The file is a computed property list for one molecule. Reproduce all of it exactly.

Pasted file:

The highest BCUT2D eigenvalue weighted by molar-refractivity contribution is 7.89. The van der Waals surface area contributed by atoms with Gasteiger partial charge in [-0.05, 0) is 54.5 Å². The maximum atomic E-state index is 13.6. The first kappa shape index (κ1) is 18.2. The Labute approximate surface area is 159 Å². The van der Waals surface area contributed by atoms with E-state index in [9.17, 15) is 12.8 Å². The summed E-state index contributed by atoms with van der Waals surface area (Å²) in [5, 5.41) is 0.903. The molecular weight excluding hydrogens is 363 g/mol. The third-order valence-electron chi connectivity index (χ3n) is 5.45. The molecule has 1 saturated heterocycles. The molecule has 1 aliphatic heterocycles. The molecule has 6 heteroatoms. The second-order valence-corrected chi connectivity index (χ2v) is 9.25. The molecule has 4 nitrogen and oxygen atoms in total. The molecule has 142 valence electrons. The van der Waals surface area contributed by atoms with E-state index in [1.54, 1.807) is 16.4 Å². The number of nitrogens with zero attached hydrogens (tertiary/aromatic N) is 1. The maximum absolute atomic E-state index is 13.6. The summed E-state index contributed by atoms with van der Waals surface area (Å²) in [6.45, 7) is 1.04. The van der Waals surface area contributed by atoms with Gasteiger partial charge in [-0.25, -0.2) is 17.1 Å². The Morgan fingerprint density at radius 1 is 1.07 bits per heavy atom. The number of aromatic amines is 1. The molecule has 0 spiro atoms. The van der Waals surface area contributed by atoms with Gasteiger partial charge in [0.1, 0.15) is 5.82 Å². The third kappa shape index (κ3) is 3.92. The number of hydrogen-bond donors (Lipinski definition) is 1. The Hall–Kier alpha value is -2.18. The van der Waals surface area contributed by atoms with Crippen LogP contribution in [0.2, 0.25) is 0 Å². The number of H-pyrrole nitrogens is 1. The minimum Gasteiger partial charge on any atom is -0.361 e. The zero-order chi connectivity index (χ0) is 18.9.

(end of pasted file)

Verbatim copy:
The highest BCUT2D eigenvalue weighted by molar-refractivity contribution is 7.89. The van der Waals surface area contributed by atoms with Gasteiger partial charge in [-0.05, 0) is 54.5 Å². The maximum atomic E-state index is 13.6. The first kappa shape index (κ1) is 18.2. The Labute approximate surface area is 159 Å². The van der Waals surface area contributed by atoms with E-state index in [9.17, 15) is 12.8 Å². The summed E-state index contributed by atoms with van der Waals surface area (Å²) in [5, 5.41) is 0.903. The molecular weight excluding hydrogens is 363 g/mol. The third-order valence-electron chi connectivity index (χ3n) is 5.45. The molecule has 1 saturated heterocycles. The molecule has 1 aliphatic heterocycles. The molecule has 6 heteroatoms. The second-order valence-corrected chi connectivity index (χ2v) is 9.25. The molecule has 4 nitrogen and oxygen atoms in total. The molecule has 142 valence electrons. The van der Waals surface area contributed by atoms with E-state index in [1.54, 1.807) is 16.4 Å². The number of nitrogens with zero attached hydrogens (tertiary/aromatic N) is 1. The maximum absolute atomic E-state index is 13.6. The summed E-state index contributed by atoms with van der Waals surface area (Å²) in [6.45, 7) is 1.04. The van der Waals surface area contributed by atoms with Gasteiger partial charge in [-0.25, -0.2) is 17.1 Å². The Morgan fingerprint density at radius 1 is 1.07 bits per heavy atom. The number of aromatic amines is 1. The molecule has 0 spiro atoms. The van der Waals surface area contributed by atoms with Gasteiger partial charge in [0.1, 0.15) is 5.82 Å². The third kappa shape index (κ3) is 3.92. The number of hydrogen-bond donors (Lipinski definition) is 1. The Hall–Kier alpha value is -2.18. The van der Waals surface area contributed by atoms with Crippen LogP contribution in [0.2, 0.25) is 0 Å². The number of H-pyrrole nitrogens is 1. The minimum Gasteiger partial charge on any atom is -0.361 e. The zero-order chi connectivity index (χ0) is 18.9.